Lewis Lake and Mine

Date hiked: 08/12/16

Mileage: 14.4 mi; 5.5 hrs

Head Count (how many other hikers I saw):1 group


Nestled deep in a remote alpine basin 12,000 feet up, with no motorized access and a long trek in, Lewis Mill is one of Colorado’s best living examples of mining history today, despite having only lived through three years of production.

During the early 1900s, in the cusp of a new era for Colorado mining, the five-story Lewis Mill was a state of the art facility which marked the transition from stamp milling to full chemical flotation. Today, it’s the last transitional mill which still houses its original milling equipment.

Lewis Mill was at one time capable of cranking out 12 tons of ore concentrate in a single day. But having sat vacant since the forties, with only sporadic use after 1912, the timber-sided structure clings to the mountainside, each year shedding another piece of its livelihood to the harsh alpine elements.

Starting out from Pandora Mill in Telluride, follow a long set of gentle switchbacks up the canyon wall to Bridal Veil Falls and the Bridal Veil Power Station. If the hike up seems familiar, it should. The first four miles of the route shares a path with the Blue Lakes trail.

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1.8 miles from Bridal Veil Falls, the unmarked junction between Lewis Lake and Blue Lake straddles the grassy hillside. Taking a right at the split this time, the trail follows an old mining road along a steady grade through rich meadows of wildflowers. Treading south, more or less, the trail follows Bridal Veil Creek before it hits an outlet stream and strays west to bypass a series of rocky outcrops. Sweeping back to the east, the trail gains elevation, then meets back up with Bridal Veil Creek just before Lewis Mill slips into view.

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Turn right here. Blue Lakes is to the left.

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Blue Lake lies in the basin on the other side of this cliff. A seldom hiked mining road cuts across the mountainside to connect the two lakes.

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Just shy of two miles after the Blue Lake-Lewis Lake junction, the Bridal Veil Trail peels off towards Ophir, many miles to the southwest, and connects into the Bear Creek Fall Trail (not to be confused with Ouray’s Bear Creek National Recreation Trail). Keep left for Lewis Lake and Mill.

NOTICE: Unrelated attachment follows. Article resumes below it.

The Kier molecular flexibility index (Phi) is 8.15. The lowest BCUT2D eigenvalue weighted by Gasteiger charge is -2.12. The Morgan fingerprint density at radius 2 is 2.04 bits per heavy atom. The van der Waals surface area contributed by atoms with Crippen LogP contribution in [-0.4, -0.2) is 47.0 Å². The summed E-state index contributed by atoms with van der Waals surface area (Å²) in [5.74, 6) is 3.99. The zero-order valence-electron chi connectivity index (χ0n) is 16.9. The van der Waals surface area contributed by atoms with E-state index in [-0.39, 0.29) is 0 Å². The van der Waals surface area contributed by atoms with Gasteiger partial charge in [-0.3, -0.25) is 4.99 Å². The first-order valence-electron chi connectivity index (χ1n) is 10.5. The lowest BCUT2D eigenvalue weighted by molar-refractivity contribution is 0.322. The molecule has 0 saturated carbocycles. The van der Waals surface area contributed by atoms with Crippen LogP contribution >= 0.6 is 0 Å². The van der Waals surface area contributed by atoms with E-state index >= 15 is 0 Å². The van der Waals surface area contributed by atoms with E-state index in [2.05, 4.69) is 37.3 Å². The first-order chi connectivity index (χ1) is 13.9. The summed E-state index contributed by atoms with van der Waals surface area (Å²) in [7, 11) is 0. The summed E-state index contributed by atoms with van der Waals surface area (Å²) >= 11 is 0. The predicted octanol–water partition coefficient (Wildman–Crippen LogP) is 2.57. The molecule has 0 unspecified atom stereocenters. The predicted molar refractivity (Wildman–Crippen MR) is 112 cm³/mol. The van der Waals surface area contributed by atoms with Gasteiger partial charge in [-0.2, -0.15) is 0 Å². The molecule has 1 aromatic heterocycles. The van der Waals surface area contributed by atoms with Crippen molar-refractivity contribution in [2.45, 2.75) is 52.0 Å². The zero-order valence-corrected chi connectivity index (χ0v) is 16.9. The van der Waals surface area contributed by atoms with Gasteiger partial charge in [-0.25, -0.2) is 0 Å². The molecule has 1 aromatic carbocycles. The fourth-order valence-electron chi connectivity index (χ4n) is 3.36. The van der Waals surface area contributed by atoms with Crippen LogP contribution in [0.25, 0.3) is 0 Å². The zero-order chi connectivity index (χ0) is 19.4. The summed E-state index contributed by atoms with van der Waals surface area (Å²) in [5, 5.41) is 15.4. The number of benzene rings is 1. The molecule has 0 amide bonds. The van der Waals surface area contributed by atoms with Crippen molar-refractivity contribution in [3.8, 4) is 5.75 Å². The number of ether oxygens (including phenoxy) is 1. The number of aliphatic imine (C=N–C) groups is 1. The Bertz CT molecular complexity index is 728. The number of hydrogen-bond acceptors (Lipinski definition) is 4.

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The first signs of mining history.

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Lewis mill and bunkhouse.

Spared from certain death by demolition, the mill was restored by a State Historical Fund grant in 2001 and placed on the National Register of Historic Places in 2009. During rehabilitation, the materials had to be flown in by helicopter, and the workers entered the site by way of ATVs or their own two feet.

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Ghostly shafts of light haunt Lewis Mill inside and out. Who knows what still lurks within these walls.

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Inside the bunkhouse:IMG_9502 (2).JPGIMG_9501 (2).JPG

Rising along a steep drainage beyond the mill, the trail up to Lewis Lake strains towards the 12,700 foot dam at the east end of Lewis Lake. Beyond that, switchbacks summit Columbine pass 300 feet higher.

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Sun setting over Telluride on the hike back.

Trail Map

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(From Telluride):From the roundabout, head east on CO-145 (Colorado Avenue) for 2.5 miles. If you have 2WD, park here at the Pandora Mill. Otherwise, continue another 2 miles to the Bridal Veil Powerplant. Parking is very limited at the top, but the road offers plenty of pullouts along the way. A lot of people park at the base of Bridal Veil Falls .8 miles from the summit.

2.4 miles to Pandora Mine; 10 min

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